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Breast implants could trigger skin cancers, FDA warns

Breast Implants Can Cause Skin Cancer! FDA issues safety warning over breast enhancement devices after finding fewer than 50 cases

  • Food and Drug Administration Issues Safety Warning About Potential Skin Cancer Risk from Breast Implants
  • It said that although rare, several cases of skin cancer and a type of immune system cancer had been confirmed in scar tissue that forms around implants.
  • Research is now underway to determine whether implants can cause the cancers
  • Breast implants have already been linked to another cancer of the immune system, although it’s rare. The cancer is called breast implant-associated anaplastic large cell lymphoma

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The Food and Drug Administration (FDA) warns that breast implants can cause skin cancer and other cancers in the immune system.

In a safety alert issued Thursday, it said that although “rare,” several confirmed cases of squamous cell carcinomas – a type of skin cancer – and lymphomas in the scar tissue surrounding implants.

They are now investigating whether implants can cause these cancers, telling doctors and patients to watch for symptoms such as swelling, lumps and changes to their skin. Breast implants have already been linked to a cancer of the immune system, although the risk is low.

It’s because the devices are becoming more and more popular, with research showing that more than three-quarters of plastic surgeons in America are now facing increased demand. Nearly a quarter say their sales have doubled.

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In its warning, the FDA said the cancers were not the same as breast implant-associated anaplastic large cell lymphoma — a cancer already known to be caused by implants.

It added that doctors and patients should be “aware” of the risk that other cancers could also be caused by the implants.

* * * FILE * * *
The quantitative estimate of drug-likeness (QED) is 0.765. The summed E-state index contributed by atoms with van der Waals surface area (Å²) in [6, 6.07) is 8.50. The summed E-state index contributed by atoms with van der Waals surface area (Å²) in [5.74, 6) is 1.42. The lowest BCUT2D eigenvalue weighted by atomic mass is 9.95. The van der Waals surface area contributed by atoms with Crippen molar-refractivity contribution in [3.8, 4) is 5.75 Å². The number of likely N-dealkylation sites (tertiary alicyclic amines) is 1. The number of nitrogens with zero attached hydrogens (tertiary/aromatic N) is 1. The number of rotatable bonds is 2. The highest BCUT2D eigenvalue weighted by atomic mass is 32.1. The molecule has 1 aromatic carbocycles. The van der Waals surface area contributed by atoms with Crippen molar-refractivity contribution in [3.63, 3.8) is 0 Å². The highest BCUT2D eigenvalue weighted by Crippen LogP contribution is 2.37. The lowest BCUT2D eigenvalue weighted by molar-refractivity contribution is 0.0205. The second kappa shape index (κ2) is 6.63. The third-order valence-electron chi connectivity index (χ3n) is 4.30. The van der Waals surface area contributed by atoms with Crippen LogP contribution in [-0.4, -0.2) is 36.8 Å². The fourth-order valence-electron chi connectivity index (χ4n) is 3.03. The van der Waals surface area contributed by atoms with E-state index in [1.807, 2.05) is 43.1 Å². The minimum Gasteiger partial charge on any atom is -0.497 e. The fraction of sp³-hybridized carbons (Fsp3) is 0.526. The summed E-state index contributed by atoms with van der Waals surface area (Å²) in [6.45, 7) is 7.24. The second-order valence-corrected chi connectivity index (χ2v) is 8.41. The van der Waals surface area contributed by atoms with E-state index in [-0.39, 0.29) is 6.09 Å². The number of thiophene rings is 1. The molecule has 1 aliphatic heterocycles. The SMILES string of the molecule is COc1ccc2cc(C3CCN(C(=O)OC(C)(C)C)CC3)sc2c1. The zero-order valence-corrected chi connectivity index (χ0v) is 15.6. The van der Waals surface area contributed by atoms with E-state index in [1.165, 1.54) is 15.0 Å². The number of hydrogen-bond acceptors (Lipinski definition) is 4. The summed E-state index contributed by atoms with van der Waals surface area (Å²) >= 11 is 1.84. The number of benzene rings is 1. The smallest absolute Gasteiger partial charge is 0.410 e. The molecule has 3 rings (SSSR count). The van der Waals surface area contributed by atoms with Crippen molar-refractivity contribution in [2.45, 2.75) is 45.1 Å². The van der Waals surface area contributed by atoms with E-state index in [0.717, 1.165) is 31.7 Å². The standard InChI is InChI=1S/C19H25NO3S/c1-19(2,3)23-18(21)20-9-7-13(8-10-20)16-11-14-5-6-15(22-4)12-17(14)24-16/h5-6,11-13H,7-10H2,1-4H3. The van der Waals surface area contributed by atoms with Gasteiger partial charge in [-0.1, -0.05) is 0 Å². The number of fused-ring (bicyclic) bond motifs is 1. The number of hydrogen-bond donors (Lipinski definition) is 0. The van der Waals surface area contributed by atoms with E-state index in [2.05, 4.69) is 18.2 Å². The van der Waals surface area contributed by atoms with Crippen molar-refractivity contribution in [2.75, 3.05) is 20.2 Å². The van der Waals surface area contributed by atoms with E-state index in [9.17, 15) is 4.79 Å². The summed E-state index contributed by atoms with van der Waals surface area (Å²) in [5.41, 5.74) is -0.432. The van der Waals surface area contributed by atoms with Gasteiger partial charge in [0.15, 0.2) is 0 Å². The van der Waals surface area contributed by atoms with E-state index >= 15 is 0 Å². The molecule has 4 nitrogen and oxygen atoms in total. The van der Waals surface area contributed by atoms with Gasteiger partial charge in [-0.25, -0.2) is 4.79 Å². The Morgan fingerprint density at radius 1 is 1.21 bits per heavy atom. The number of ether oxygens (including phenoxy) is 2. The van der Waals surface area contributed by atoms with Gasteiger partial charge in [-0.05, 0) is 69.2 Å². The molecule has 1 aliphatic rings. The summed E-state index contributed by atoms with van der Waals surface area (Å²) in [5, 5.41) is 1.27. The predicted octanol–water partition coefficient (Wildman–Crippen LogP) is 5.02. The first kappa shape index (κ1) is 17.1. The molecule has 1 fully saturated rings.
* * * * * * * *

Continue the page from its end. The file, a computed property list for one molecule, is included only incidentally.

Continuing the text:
Fewer than 20 cases of squamous cell carcinoma (SCC) have been detected in the skin around implants so far, it said. There have also been fewer than 30 cases of various lymphomas in the skin around the implants.

What should I do if I have breast implants?

The FDA said people with breast implants should do the following.

  • Keep in mind that other cancers have now been reported in scar tissue around breast implants;
  • Keep an eye on your implant while you have it and contact your doctor if you notice any abnormal changes;
  • Implants should not be removed because of the cancer warning;
  • Anyone who has problems with their implant should also report it to the FDA.

The FDA added that it had received 10 medical reports from SCC related to breast cancer and 12 related to lymphoma.

In some cases, patients had the implants for years before they developed the disease.

Warning signs were swelling, pain, lumps and skin changes.

The cases were revealed during a standard review of cancer reports in people with breast implants submitted to the FDA.

More than a decade ago, the FDA was the first to warn of a possible link between textured implants and a rare cancer.

It eventually led to drug company Allergan issuing a global recall of textured breast implants linked to the cancer.

But the FDA stopped banning the implants, noting that some women with the cancers had been given slippery implants.

The cases of cancer are rare, with about one in 3,000 to one in 30,000 women getting the implants to develop it.

Efforts have also been made to educate patients about the health risks of getting a breast implant.

New labeling was introduced last year, along with a patient checklist to inform people that the implants are not medical devices that will not last a lifetime.

Doctors should guide patients through the health concerns to give them the opportunity to withdraw from the procedure.

It comes after a survey by the American Society of Plastic Surgeons revealed last month that most are seeing a spike in demand.

It’s likely driven by Americans who are more willing to spend money on the procedures they said, probably because most of them were saved during the COVID pandemic. The work-from-home culture may also provide much more time to recover from procedures without losing revenue, the survey found.

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